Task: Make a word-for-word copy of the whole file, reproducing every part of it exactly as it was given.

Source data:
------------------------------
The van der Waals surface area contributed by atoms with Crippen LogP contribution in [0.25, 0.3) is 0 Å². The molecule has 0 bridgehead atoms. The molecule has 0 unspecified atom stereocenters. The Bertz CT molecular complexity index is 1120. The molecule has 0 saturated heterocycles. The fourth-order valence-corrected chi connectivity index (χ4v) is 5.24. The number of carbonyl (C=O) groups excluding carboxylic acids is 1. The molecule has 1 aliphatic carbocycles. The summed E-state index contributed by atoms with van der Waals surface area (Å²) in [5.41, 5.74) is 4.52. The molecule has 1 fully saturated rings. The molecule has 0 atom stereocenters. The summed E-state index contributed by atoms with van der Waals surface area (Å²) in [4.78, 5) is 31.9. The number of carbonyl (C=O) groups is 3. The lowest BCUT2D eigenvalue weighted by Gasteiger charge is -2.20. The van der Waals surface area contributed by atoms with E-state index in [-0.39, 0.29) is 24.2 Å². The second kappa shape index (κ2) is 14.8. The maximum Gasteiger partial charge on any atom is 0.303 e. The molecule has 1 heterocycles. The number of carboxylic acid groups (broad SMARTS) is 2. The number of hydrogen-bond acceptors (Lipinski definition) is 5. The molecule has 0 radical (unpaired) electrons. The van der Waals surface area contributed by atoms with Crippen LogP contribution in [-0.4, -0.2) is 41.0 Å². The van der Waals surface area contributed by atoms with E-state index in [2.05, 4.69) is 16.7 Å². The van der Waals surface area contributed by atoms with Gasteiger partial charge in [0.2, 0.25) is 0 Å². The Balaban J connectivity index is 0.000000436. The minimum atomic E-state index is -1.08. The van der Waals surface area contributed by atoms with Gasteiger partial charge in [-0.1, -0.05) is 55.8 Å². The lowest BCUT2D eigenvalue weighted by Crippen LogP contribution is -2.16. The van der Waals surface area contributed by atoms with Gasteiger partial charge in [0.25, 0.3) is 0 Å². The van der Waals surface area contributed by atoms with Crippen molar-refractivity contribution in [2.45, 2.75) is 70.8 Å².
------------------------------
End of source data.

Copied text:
The van der Waals surface area contributed by atoms with Crippen LogP contribution in [0.25, 0.3) is 0 Å². The molecule has 0 bridgehead atoms. The molecule has 0 unspecified atom stereocenters. The Bertz CT molecular complexity index is 1120. The molecule has 0 saturated heterocycles. The fourth-order valence-corrected chi connectivity index (χ4v) is 5.24. The number of carbonyl (C=O) groups excluding carboxylic acids is 1. The molecule has 1 aliphatic carbocycles. The summed E-state index contributed by atoms with van der Waals surface area (Å²) in [5.41, 5.74) is 4.52. The molecule has 1 fully saturated rings. The molecule has 0 atom stereocenters. The summed E-state index contributed by atoms with van der Waals surface area (Å²) in [4.78, 5) is 31.9. The number of carbonyl (C=O) groups is 3. The lowest BCUT2D eigenvalue weighted by Gasteiger charge is -2.20. The van der Waals surface area contributed by atoms with E-state index in [-0.39, 0.29) is 24.2 Å². The second kappa shape index (κ2) is 14.8. The maximum Gasteiger partial charge on any atom is 0.303 e. The molecule has 1 heterocycles. The number of carboxylic acid groups (broad SMARTS) is 2. The number of hydrogen-bond acceptors (Lipinski definition) is 5. The molecule has 0 radical (unpaired) electrons. The van der Waals surface area contributed by atoms with Crippen LogP contribution in [-0.4, -0.2) is 41.0 Å². The van der Waals surface area contributed by atoms with E-state index in [2.05, 4.69) is 16.7 Å². The van der Waals surface area contributed by atoms with Gasteiger partial charge in [0.2, 0.25) is 0 Å². The Balaban J connectivity index is 0.000000436. The minimum atomic E-state index is -1.08. The van der Waals surface area contributed by atoms with Gasteiger partial charge in [-0.1, -0.05) is 55.8 Å². The lowest BCUT2D eigenvalue weighted by Crippen LogP contribution is -2.16. The van der Waals surface area contributed by atoms with Gasteiger partial charge in [0.25, 0.3) is 0 Å². The van der Waals surface area contributed by atoms with Crippen molar-refractivity contribution in [2.45, 2.75) is 70.8 Å².